Written by: Douglas Adams
Starring the Voices of: Simon Jones, Geoffrey McGiven, Mark Wing-Davey, Peter Jones
Published by: BBC Audio
Before it was the cult TV hit, before it became the five-book trilogy, before it became the all-encompassing meme that immersed itself into sci-fi fandom (Everybody knows what 42 is, right?), it was a radio series that aired on BBC Radio 4. Now the BBC has released a special collector’s edition with all twelve episodes of the series, an audio documentary on the creation and production of the series, and a special interview with that hoopy frood himself, Douglas Adams.
First, we’ll look at the series itself. Many of the classics are here: the Babel fish, Vogon poetry, Milliways: The Restaurant at the End of the Universe, and others. But what makes this show interesting is the material that differs from the radio version to the written one everyone’s more familiar with. For example, it is Arthur Dent (Simon Jones), not Ford Prefect (McGiven), who convinces the bulldozer supervisor not to knock his house down for a few minutes. We are introduced to the Haggunenons, hyper-evolutionary beings that take their frustrations of being genetically inconsistent out on the galaxy in a military fashion. And we meet the ladies Lintilla and their investigations into the Shoe Event Horizon.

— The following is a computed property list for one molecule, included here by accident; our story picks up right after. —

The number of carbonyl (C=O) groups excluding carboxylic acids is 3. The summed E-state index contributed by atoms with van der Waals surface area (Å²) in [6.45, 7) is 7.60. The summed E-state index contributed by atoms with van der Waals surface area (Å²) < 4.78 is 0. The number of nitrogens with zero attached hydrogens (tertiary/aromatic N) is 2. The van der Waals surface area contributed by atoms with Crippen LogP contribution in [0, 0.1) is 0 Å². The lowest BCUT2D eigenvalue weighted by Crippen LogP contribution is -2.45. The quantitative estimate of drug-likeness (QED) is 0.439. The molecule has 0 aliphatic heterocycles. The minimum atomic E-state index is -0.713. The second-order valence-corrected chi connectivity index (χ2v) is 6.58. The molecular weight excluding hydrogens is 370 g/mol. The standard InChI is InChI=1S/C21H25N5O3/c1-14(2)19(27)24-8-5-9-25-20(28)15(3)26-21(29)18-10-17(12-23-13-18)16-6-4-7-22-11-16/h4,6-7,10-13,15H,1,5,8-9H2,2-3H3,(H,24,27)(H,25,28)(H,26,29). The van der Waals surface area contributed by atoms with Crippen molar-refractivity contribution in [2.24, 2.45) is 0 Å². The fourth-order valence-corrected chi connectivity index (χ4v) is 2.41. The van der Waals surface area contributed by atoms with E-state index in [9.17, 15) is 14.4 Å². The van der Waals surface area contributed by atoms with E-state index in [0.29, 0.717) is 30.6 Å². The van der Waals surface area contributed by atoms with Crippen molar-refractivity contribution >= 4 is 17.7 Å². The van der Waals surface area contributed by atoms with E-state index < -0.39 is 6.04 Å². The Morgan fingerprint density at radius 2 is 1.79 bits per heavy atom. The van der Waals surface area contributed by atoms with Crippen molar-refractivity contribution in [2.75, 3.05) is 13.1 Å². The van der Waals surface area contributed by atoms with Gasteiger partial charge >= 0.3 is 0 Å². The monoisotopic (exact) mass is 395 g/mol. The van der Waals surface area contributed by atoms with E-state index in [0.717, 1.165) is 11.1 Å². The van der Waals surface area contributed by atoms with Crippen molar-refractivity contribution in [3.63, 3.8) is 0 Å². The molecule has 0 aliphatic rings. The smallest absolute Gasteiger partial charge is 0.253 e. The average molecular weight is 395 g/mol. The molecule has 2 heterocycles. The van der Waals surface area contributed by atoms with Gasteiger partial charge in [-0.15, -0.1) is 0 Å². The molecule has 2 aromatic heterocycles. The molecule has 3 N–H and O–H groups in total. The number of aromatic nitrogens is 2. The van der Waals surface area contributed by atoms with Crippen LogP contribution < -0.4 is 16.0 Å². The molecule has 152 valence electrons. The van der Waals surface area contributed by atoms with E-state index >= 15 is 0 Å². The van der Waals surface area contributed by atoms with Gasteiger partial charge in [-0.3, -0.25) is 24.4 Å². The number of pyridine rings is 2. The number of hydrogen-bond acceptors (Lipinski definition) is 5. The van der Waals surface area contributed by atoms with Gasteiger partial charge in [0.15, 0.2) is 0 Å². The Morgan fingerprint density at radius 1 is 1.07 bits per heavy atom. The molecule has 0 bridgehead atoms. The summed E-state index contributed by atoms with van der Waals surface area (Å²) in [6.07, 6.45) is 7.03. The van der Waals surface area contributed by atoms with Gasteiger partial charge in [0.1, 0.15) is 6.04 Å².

[ad#longpost]While there are rough spots in this incarnation of the Guide, Adams’ brilliant and clever writing is very much in force. And it is matched by the voices of all the actors. It takes a special talent to give substance to a character with just a voice. And they all have it. And while the sound effects and music may be a little dated and synthesizer heavy, it doesn’t distract from your enjoyment. Anyone who enjoyed the books or the television show will enjoy listening to this.
Also included is an audio documentary called Douglas Adams’s Guide to the Hitchhiker’s Guide to the Galaxy. It tells the story of how the Guide came about– from Douglas Adams’s first musings to engaging the BBC Radiophonic Workshop to develop sound effects for the end of the world, the self-satisfied doors, and other non-traditional noises. It also describes how the show was recorded…or nearly wasn’t because of Adams’s perfectionism and missing deadlines. This documentary is very informative, but the narrator constantly using taglines from the Guide itself in the documentary gets a little old.
The last disc has an interview of Douglas Adams himself. He tells of how he came up with 42 as the Answer to Life, the Universe, and Everything by working out the most normal number possible. It’s bittersweet to listen to him talking about his young daughter and constantly looking for new things in life since we only have so much of it. With all of this material, The Hitchhiker’s Guide to the Galaxy: Collector’s Edition is worth the price; so if you’re a fan, pick it up.